LIPIcs.DISC. Brief Announcement: Deterministic Contention Resolution on a Shared Channel Grzegorz Stachowiak 0 1 2 0 Gianluca De Marco Dipartimento di Informatica, University of Salerno , Italy 1 Institute of Computer Science, University Wroc?aw , Poland 2 Dariusz R. Kowalski Department of Computer Science, University of Liverpool , UK A shared channel, also called multiple-access channel, is one of the fundamental communication models. Autonomous entities communicate over a shared medium, and one of the main challenges is how to efficiently resolve collisions occurring when more than one entity attempts to access the channel at the same time. In this work we explore the impact of asynchrony, knowledge (or linear estimate) of the number of contenders, and acknowledgments, on both latency and channel utilization for the Contention resolution problem with non-adaptive deterministic algorithms. 2012 ACM Subject Classification Theory of computation ? Distributed algorithms and phrases Shared channel; multiple-access channel; distributed algorithm Introduction The formal model that is taken as the basis for theoretical studies is defined as follows, cf. the surveys by Gallager [9] and Chlebus [4] and the recent works [5, 7, 8]. A set of k stations, also called nodes, are connected to the same transmission medium (called a shared channel) and can communicate by transmitting and receiving messages on the shared channel in synchronous rounds. The stations have distinct ids in the range [N ] = {0, 1, . . . , N ? 1}. A contention resolution algorithm is a distributed algorithm that schedules the transmissions for each of the k stations possessing a packet, guaranteeing that every station eventually transmits individually (i.e., without interfering with other stations) on the channel. All the literature on this problem (with the exception of recent papers [3, 7, 8]) either assumed the (simplified) static situation in which the k stations are all activated at the very beginning (and therefore start simultaneously their transmitting schedules) [1, 11, 12, 13] or that the activation times are restricted to statistical or adversarial-queuing models [2, 6, 10]. In the dynamic scenario, considered in this paper, Bender et al. [3] gave a very efficient randomized adaptive algorithm with collision detection. In contrast, our work deals with deterministic non-adaptive algorithms, i.e., protocols that are not using any channel feedback. Inspired by the inherently decentralized nature of the multiple access model, and adopting the model from [8] developed in the context of randomized solutions, in this paper we focus on a more general dynamic scenario, in which the stations with packets could get awake (i.e., start their local executions) in arbitrary times, i.e., the sequence of activation times, also called a wake-up schedule, is totally determined by a worst-case adversary. This scenario, Deterministic Contention Resolution on a Shared Channel also called asynchronous, reflects the more realistic situation in which the stations are geographically far apart or totally independent (from themselves and/or from the scheduler which injects packets to the underlying communication protocol), and consequently each activation time is locally determined and cannot be known or predicted. Although the communication is in synchronous rounds, we assume no global clock and no system-based synchronization: each station starts its local clock in the round when it wakes up, without knowing anything about the round numbers of other stations? clock. In the static model there is no distinction between the model with a global clock and that without it. Indeed, one can assume that a global clock is always available in the latter: all stations start simultaneously and therefore their clocks, will always tick the same rounds. In this sense, the dynamic model considered in this work is more general and challenging than the static one. We measure the efficiency of a station in terms of its latency, i.e., the number of rounds necessary for the station to transmit its packet successfully, measured since its activation time. The complexity of an algorithm, called an algorithm latency (or simply a latency if it is understood from the context) is defined as the maximum latency over all awaken stations. A channel utilization, sometimes called a throughput, is defined as the worst-case ratio between the contention size k (which corresponds to the absolute minimum number of rounds needed for all the awaken stations to transmit successfully to the channel) and the algorithm latency. 2 Our contribution Our first result shows that if the number of contenders k (or a linear upper bound of it) is known and the stations switch-off after the acknowledgment of their successful transmissions, the channel admits efficient solutions: there exists a deterministic non-adaptive distributed algorithm working in O(k log k log N ) time. This is close to the known lower bound ?(k log(N/k)). In terms of channel utilization, the algorithm achieves throughput ?(1/(log k log N )), which is close to the upper bound O(1/ log(N/k)). In a nutshell, we first generate a randomized schedule that succeeds with very high probability and then we use the probabilistic method to show that a schedule allowing every station to transmit must exist. Since we know k, the schedule for any station can be organized in such a way that we start with a probability of transmission O(1/k) and double it every O(k log N ) rounds until the station transmits with constant probability. For any fixed station v, the rounds t at which v has a good (constant) probability of successfully transmission are those with the sum of all transmission probabilities at t being a constant. The main challenge is to show that there are sufficiently many rounds with such a favorable property, in order to get a sufficiently high probability of short latency allowing derandomization. In the same settings but when k is unknown, we show an ?(k2/ log k) lower bound, which points out that the ignorance of contention k makes the channel nearly quadratically less efficient, even if the stations could switch-off after acknowledgments. In very broad terms, the proof is organized as follows. We start by defining a randomly generated wake-up pattern for the k stations. Then we prove that in such a (worst-case) random pattern no station is able to successfully transmit after ?(k2/ log k) rounds with a high probability. The probabilistic method is finally used to show that such a wake-up pattern exists. In our final result we nearly match the above mentioned complexity (for unknown k) by presenting an upper bound of O(k2 log N ), which is achieved even if acknowledgments are not provided. In terms of channel utilization, the algorithm achieves throughput ?(1/(k log N )), which is close to the upper bound O((log k)/k). The high level approach follows the lines of the first result. Here the additional challenge is the ignorance of parameter k, which complicates the design of the random schedule. In particular, in this case the transmission probabilities cannot depend on the unknown k. Thus, we let them start from a constant value and decrease (contrary to what we did when k was known). One of the main issues is the right choice of the decrease factor. On one hand it should be relatively fast in order to guarantee the sought latency. On the other hand, it cannot be too fast since avoiding collisions becomes harder in absense of switch-off?s (due to no acknowledgements). We found out that starting from a constant probability and decreasing it every O(ln N ) rounds from 1/?j to 1/?j + 1 for j = 4, 5, 6, . . ., allows us to balance both challenges. Surprisingly, our results imply that the knowledge of the contention size has an exponential impact on the deterministic utilization of an asynchronous channel, while it is known that for synchronized channels this feature does not influence asymptotically the channel utilization. The second implication concerns the impact of acknowledgments ? our results exponentially improve deterministic channel utilization if (some estimate of) k is known, unlike the case of randomized algorithms where the corresponding improvement is only polynomial. 1 2 3 4 5 6 7 8 9 10 11 12 13 A. Fern?ndez Anta , M. A. Mosteiro , and J. Ramon Mu noz . Unbounded contention resolution in multiple-access channels . Algorithmica , 67 : 295 - 314 , 2013 . M. A. Bender , M. Farach-Colton , S. He , B. C. Kuszmaul , and C. E. Leiserson . Adversarial contention resolution for simple channels . In Proceedings, 17th ACM Symp. on Parallel Algorithms (SPAA) , pages 325 - 332 , New York, NY, USA, 2005 . ACM. M. A. Bender , T. Kopelowitz , S. Pettie , and M. Young . Contention resolution with log-logstar channel accesses . In Proceedings, 48th ACM Symp. on Theory of Computing (STOC) , pages 499 - 508 , Cambridge, MA, USA, 2016 . ACM. B. S. Chlebus . Randomized communication in radio networks . In P. M. Pardalos , S. Rajasekaran , J. H. Reif , and J. D. P . Rolim, editors, Handbook on Randomized Computing , pages 401 - 456 . Springer, New York, NY, USA, 2001 . B. S. Chlebus , G. De Marco, and D. R. Kowalski . Scalable wake-up of multi-channel singlehop radio networks . Theor. Comput. Sci. , 615 : 23 - 44 , 2016 . doi: 10 .1016/j.tcs. 2015 . 11 . B. S. Chlebus , D. R. Kowalski , and M. A. Rokicki . Adversarial queuing on the multiple access channel . ACM Trans. on Algorithms , 8 : 5 : 1 - 5 : 31 , 2012 . G. De Marco and D. R. Kowalski . Contention resolution in a non-synchronized multiple access channel . Theor. Comput. Sci. , 689 : 1 - 13 , 2017 . doi: 10 .1016/j.tcs. 2017 . 05 .014. G. De Marco and G. Stachowiak . Asynchronous shared channel . In Proceedings, ACM Symp. on Principles of Distributed Computing, PODC 2017 , Washington, DC, USA, July 25 - 27 , 2017 , pages 391 - 400 , 2017 . doi: 10 .1145/3087801.3087831. Robert G. Gallager . A perspective on multiaccess channels . IEEE Trans. Information Theory , 31 ( 2 ): 124 - 142 , 1985 . L. A. Goldberg , P. D. MacKenzie, M. Paterson, and A. Srinivasan . Contention resolution with constant expected delay . J. ACM , 47 ( 6 ): 1048 - 1096 , 2000 . A. G. Greenberg and A S. Winograd . Lower bound on the time needed in the worst case to resolve conflicts deterministically in multiple access channels . J. ACM , 32 : 589 - 596 , 1985 . J. Koml?s and A. G. Greenberg. An asymptotically optimal nonadaptive algorithm for conflict resolution in multiple-access channels . IEEE Trans. on Information Theory , 31 : 302 - 306 , 1985 . D. Kowalski . On selection problem in radio networks . In Proceedings, 24th ACM Symp. on Principles of Distributed Computing (PODC) , pages 158 - 166 , Las Vegas , NV , USA, 2005 .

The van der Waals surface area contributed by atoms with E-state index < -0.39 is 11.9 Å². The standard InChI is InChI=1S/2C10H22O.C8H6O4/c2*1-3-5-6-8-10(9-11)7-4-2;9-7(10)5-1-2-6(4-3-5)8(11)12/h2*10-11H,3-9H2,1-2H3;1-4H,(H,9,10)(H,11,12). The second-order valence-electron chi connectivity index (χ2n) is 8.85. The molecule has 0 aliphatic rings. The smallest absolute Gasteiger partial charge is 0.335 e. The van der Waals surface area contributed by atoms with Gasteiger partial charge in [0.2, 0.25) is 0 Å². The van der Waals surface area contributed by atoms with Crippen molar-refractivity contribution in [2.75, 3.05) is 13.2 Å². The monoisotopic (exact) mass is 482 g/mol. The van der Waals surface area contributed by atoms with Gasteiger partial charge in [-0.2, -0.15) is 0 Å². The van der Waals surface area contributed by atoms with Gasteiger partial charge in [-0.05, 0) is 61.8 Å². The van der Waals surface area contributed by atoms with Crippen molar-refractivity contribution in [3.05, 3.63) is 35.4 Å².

This is a preview of a remote PDF: http://drops.dagstuhl.de/opus/volltexte/2018/9833/pdf/LIPIcs-DISC-2018-44.pdf

Gianluca De Marco, Dariusz R. Kowalski, Grzegorz Stachowiak. Brief Announcement: Deterministic Contention Resolution on a Shared Channel, LIPICS - Leibniz International Proceedings in Informatics, 2018, 44:1-44:3, DOI: 10.4230/LIPIcs.DISC.2018.44